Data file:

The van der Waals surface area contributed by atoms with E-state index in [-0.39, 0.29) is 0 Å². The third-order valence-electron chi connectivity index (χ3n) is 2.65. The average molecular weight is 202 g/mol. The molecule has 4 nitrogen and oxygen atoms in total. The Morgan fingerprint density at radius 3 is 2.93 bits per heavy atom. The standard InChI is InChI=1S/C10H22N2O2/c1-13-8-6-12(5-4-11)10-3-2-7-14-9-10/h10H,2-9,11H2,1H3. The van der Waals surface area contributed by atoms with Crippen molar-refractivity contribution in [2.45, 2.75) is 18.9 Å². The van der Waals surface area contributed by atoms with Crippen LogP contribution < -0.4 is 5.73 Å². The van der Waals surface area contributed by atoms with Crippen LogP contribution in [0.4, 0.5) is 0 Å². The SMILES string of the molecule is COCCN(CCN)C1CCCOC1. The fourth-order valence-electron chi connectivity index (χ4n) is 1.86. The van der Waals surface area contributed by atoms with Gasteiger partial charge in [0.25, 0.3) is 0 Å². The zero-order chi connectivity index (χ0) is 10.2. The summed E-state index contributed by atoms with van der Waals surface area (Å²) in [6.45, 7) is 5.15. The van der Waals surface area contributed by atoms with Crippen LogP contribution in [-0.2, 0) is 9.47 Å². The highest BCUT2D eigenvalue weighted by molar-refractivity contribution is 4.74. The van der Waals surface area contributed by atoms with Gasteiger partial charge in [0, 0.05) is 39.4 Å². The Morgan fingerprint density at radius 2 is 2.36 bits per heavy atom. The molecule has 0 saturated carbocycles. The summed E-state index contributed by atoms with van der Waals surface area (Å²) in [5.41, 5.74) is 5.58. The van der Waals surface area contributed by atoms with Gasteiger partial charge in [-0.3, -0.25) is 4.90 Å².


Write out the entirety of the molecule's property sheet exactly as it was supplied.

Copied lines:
The van der Waals surface area contributed by atoms with E-state index in [-0.39, 0.29) is 0 Å². The third-order valence-electron chi connectivity index (χ3n) is 2.65. The average molecular weight is 202 g/mol. The molecule has 4 nitrogen and oxygen atoms in total. The Morgan fingerprint density at radius 3 is 2.93 bits per heavy atom. The standard InChI is InChI=1S/C10H22N2O2/c1-13-8-6-12(5-4-11)10-3-2-7-14-9-10/h10H,2-9,11H2,1H3. The van der Waals surface area contributed by atoms with Crippen molar-refractivity contribution in [2.45, 2.75) is 18.9 Å². The van der Waals surface area contributed by atoms with Crippen LogP contribution < -0.4 is 5.73 Å². The van der Waals surface area contributed by atoms with Crippen LogP contribution in [0.4, 0.5) is 0 Å². The SMILES string of the molecule is COCCN(CCN)C1CCCOC1. The fourth-order valence-electron chi connectivity index (χ4n) is 1.86. The van der Waals surface area contributed by atoms with Gasteiger partial charge in [0.25, 0.3) is 0 Å². The zero-order chi connectivity index (χ0) is 10.2. The summed E-state index contributed by atoms with van der Waals surface area (Å²) in [6.45, 7) is 5.15. The van der Waals surface area contributed by atoms with Crippen LogP contribution in [-0.2, 0) is 9.47 Å². The highest BCUT2D eigenvalue weighted by molar-refractivity contribution is 4.74. The van der Waals surface area contributed by atoms with Gasteiger partial charge in [0, 0.05) is 39.4 Å². The Morgan fingerprint density at radius 2 is 2.36 bits per heavy atom. The molecule has 0 saturated carbocycles. The summed E-state index contributed by atoms with van der Waals surface area (Å²) in [5.41, 5.74) is 5.58. The van der Waals surface area contributed by atoms with Gasteiger partial charge in [-0.3, -0.25) is 4.90 Å².